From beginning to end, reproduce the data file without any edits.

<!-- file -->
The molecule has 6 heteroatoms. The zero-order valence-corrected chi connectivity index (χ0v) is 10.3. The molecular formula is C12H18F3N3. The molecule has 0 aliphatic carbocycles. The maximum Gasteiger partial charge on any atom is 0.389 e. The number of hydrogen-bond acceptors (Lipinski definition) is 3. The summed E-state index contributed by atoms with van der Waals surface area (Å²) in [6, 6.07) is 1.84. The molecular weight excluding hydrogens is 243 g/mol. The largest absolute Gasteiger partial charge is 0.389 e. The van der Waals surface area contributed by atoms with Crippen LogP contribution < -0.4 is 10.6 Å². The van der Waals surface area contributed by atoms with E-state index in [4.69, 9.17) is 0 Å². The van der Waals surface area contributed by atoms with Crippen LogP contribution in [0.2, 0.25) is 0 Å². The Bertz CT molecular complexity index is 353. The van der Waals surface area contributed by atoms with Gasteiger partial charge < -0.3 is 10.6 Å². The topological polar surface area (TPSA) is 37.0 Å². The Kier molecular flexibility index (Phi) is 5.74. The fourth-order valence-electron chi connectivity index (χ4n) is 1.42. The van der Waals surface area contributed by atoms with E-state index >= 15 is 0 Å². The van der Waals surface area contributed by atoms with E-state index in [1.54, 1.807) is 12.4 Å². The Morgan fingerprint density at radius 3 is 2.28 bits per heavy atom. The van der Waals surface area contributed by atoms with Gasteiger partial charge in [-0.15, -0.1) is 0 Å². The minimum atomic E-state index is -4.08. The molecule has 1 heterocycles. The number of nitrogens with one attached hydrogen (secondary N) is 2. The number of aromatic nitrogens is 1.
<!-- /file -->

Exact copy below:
The molecule has 6 heteroatoms. The zero-order valence-corrected chi connectivity index (χ0v) is 10.3. The molecular formula is C12H18F3N3. The molecule has 0 aliphatic carbocycles. The maximum Gasteiger partial charge on any atom is 0.389 e. The number of hydrogen-bond acceptors (Lipinski definition) is 3. The summed E-state index contributed by atoms with van der Waals surface area (Å²) in [6, 6.07) is 1.84. The molecular weight excluding hydrogens is 243 g/mol. The largest absolute Gasteiger partial charge is 0.389 e. The van der Waals surface area contributed by atoms with Crippen LogP contribution < -0.4 is 10.6 Å². The van der Waals surface area contributed by atoms with E-state index in [4.69, 9.17) is 0 Å². The van der Waals surface area contributed by atoms with Crippen LogP contribution in [0.2, 0.25) is 0 Å². The Bertz CT molecular complexity index is 353. The van der Waals surface area contributed by atoms with Gasteiger partial charge < -0.3 is 10.6 Å². The topological polar surface area (TPSA) is 37.0 Å². The Kier molecular flexibility index (Phi) is 5.74. The fourth-order valence-electron chi connectivity index (χ4n) is 1.42. The van der Waals surface area contributed by atoms with E-state index >= 15 is 0 Å². The van der Waals surface area contributed by atoms with E-state index in [1.54, 1.807) is 12.4 Å². The Morgan fingerprint density at radius 3 is 2.28 bits per heavy atom. The van der Waals surface area contributed by atoms with Gasteiger partial charge in [-0.15, -0.1) is 0 Å². The minimum atomic E-state index is -4.08. The molecule has 1 heterocycles. The number of nitrogens with one attached hydrogen (secondary N) is 2. The number of aromatic nitrogens is 1.